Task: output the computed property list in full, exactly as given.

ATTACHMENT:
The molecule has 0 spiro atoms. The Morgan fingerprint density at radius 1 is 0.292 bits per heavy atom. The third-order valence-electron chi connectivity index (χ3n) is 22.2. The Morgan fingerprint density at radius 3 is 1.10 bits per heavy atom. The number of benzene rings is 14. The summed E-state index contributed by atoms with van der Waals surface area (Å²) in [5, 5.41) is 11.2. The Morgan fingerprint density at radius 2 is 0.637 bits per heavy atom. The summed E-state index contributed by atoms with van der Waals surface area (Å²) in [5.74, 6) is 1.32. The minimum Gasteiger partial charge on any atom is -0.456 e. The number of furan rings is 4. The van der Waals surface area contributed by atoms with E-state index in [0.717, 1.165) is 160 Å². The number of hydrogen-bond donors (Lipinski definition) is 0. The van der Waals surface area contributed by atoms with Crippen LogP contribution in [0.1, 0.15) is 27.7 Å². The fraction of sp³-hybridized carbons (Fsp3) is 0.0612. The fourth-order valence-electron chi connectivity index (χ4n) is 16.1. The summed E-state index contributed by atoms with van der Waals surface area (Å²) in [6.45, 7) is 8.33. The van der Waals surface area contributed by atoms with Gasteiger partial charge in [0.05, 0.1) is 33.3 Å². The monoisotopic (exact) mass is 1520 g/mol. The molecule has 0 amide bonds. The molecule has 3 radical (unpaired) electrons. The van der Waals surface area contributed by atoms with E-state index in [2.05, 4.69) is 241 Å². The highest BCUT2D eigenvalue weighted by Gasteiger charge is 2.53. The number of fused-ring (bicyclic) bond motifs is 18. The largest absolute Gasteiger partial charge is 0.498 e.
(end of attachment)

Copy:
The molecule has 0 spiro atoms. The Morgan fingerprint density at radius 1 is 0.292 bits per heavy atom. The third-order valence-electron chi connectivity index (χ3n) is 22.2. The Morgan fingerprint density at radius 3 is 1.10 bits per heavy atom. The number of benzene rings is 14. The summed E-state index contributed by atoms with van der Waals surface area (Å²) in [5, 5.41) is 11.2. The Morgan fingerprint density at radius 2 is 0.637 bits per heavy atom. The summed E-state index contributed by atoms with van der Waals surface area (Å²) in [5.74, 6) is 1.32. The minimum Gasteiger partial charge on any atom is -0.456 e. The number of furan rings is 4. The van der Waals surface area contributed by atoms with E-state index in [0.717, 1.165) is 160 Å². The number of hydrogen-bond donors (Lipinski definition) is 0. The van der Waals surface area contributed by atoms with Crippen LogP contribution in [0.1, 0.15) is 27.7 Å². The fraction of sp³-hybridized carbons (Fsp3) is 0.0612. The fourth-order valence-electron chi connectivity index (χ4n) is 16.1. The summed E-state index contributed by atoms with van der Waals surface area (Å²) in [6.45, 7) is 8.33. The van der Waals surface area contributed by atoms with Gasteiger partial charge in [0.05, 0.1) is 33.3 Å². The monoisotopic (exact) mass is 1520 g/mol. The molecule has 0 amide bonds. The molecule has 3 radical (unpaired) electrons. The van der Waals surface area contributed by atoms with E-state index in [2.05, 4.69) is 241 Å². The highest BCUT2D eigenvalue weighted by Gasteiger charge is 2.53. The number of fused-ring (bicyclic) bond motifs is 18. The largest absolute Gasteiger partial charge is 0.498 e.